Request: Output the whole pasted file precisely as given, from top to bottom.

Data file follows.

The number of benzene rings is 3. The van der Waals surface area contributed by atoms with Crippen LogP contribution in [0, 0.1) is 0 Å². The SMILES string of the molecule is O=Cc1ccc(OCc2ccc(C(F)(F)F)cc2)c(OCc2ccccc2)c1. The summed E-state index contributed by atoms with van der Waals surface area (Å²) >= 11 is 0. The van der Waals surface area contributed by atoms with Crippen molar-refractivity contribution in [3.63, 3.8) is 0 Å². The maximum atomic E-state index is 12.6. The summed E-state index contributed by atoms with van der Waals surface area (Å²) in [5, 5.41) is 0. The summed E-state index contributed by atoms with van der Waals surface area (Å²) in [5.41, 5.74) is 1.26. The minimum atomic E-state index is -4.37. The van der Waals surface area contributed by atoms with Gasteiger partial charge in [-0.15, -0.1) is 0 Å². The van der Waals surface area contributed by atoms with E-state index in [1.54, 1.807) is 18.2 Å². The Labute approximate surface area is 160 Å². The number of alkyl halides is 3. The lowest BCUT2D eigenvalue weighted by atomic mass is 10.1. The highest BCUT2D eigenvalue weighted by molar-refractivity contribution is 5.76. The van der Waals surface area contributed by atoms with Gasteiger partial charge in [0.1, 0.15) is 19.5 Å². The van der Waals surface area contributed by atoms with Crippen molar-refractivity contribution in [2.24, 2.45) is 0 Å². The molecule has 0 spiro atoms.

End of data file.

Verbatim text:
The number of benzene rings is 3. The van der Waals surface area contributed by atoms with Crippen LogP contribution in [0, 0.1) is 0 Å². The SMILES string of the molecule is O=Cc1ccc(OCc2ccc(C(F)(F)F)cc2)c(OCc2ccccc2)c1. The summed E-state index contributed by atoms with van der Waals surface area (Å²) >= 11 is 0. The van der Waals surface area contributed by atoms with Crippen molar-refractivity contribution in [3.63, 3.8) is 0 Å². The maximum atomic E-state index is 12.6. The summed E-state index contributed by atoms with van der Waals surface area (Å²) in [5, 5.41) is 0. The summed E-state index contributed by atoms with van der Waals surface area (Å²) in [5.41, 5.74) is 1.26. The minimum atomic E-state index is -4.37. The van der Waals surface area contributed by atoms with Gasteiger partial charge in [-0.15, -0.1) is 0 Å². The van der Waals surface area contributed by atoms with E-state index in [1.54, 1.807) is 18.2 Å². The Labute approximate surface area is 160 Å². The number of alkyl halides is 3. The lowest BCUT2D eigenvalue weighted by atomic mass is 10.1. The highest BCUT2D eigenvalue weighted by molar-refractivity contribution is 5.76. The van der Waals surface area contributed by atoms with Gasteiger partial charge in [0.1, 0.15) is 19.5 Å². The van der Waals surface area contributed by atoms with Crippen molar-refractivity contribution in [2.24, 2.45) is 0 Å². The molecule has 0 spiro atoms.